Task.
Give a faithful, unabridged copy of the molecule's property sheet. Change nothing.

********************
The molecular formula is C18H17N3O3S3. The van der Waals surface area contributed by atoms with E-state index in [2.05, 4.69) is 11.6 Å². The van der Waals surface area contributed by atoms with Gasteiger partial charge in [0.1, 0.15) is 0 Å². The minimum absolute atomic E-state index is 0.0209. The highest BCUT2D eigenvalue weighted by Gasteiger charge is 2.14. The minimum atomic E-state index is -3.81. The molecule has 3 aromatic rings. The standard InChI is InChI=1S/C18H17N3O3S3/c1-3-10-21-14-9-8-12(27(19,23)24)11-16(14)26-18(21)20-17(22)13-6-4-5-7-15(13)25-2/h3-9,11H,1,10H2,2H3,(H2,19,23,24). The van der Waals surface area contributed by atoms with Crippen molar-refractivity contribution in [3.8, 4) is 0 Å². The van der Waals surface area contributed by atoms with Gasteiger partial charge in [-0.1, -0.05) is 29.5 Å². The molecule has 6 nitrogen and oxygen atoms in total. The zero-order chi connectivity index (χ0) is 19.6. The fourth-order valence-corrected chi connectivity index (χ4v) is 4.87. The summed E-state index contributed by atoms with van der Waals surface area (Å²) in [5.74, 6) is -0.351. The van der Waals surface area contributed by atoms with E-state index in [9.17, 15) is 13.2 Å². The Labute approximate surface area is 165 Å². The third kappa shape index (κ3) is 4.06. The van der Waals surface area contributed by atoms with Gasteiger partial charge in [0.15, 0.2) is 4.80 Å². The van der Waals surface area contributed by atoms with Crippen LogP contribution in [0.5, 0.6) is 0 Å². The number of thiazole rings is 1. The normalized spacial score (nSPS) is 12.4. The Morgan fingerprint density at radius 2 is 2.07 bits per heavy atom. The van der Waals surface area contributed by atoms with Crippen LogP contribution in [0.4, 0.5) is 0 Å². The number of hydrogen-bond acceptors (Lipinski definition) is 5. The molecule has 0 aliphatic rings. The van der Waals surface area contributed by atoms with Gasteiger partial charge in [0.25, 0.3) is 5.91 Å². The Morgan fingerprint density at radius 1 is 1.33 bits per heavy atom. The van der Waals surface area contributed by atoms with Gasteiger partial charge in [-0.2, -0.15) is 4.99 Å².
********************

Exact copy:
The molecular formula is C18H17N3O3S3. The van der Waals surface area contributed by atoms with E-state index in [2.05, 4.69) is 11.6 Å². The van der Waals surface area contributed by atoms with Gasteiger partial charge in [0.1, 0.15) is 0 Å². The minimum absolute atomic E-state index is 0.0209. The highest BCUT2D eigenvalue weighted by Gasteiger charge is 2.14. The minimum atomic E-state index is -3.81. The molecule has 3 aromatic rings. The standard InChI is InChI=1S/C18H17N3O3S3/c1-3-10-21-14-9-8-12(27(19,23)24)11-16(14)26-18(21)20-17(22)13-6-4-5-7-15(13)25-2/h3-9,11H,1,10H2,2H3,(H2,19,23,24). The van der Waals surface area contributed by atoms with Crippen molar-refractivity contribution in [3.8, 4) is 0 Å². The van der Waals surface area contributed by atoms with Gasteiger partial charge in [-0.1, -0.05) is 29.5 Å². The molecule has 6 nitrogen and oxygen atoms in total. The zero-order chi connectivity index (χ0) is 19.6. The fourth-order valence-corrected chi connectivity index (χ4v) is 4.87. The summed E-state index contributed by atoms with van der Waals surface area (Å²) in [5.74, 6) is -0.351. The van der Waals surface area contributed by atoms with E-state index in [9.17, 15) is 13.2 Å². The Labute approximate surface area is 165 Å². The third kappa shape index (κ3) is 4.06. The van der Waals surface area contributed by atoms with Gasteiger partial charge in [0.15, 0.2) is 4.80 Å². The van der Waals surface area contributed by atoms with Crippen LogP contribution in [0.5, 0.6) is 0 Å². The number of thiazole rings is 1. The normalized spacial score (nSPS) is 12.4. The Morgan fingerprint density at radius 2 is 2.07 bits per heavy atom. The van der Waals surface area contributed by atoms with Crippen LogP contribution in [0.4, 0.5) is 0 Å². The number of hydrogen-bond acceptors (Lipinski definition) is 5. The molecule has 0 aliphatic rings. The van der Waals surface area contributed by atoms with Gasteiger partial charge in [0.25, 0.3) is 5.91 Å². The Morgan fingerprint density at radius 1 is 1.33 bits per heavy atom. The van der Waals surface area contributed by atoms with Gasteiger partial charge in [-0.2, -0.15) is 4.99 Å².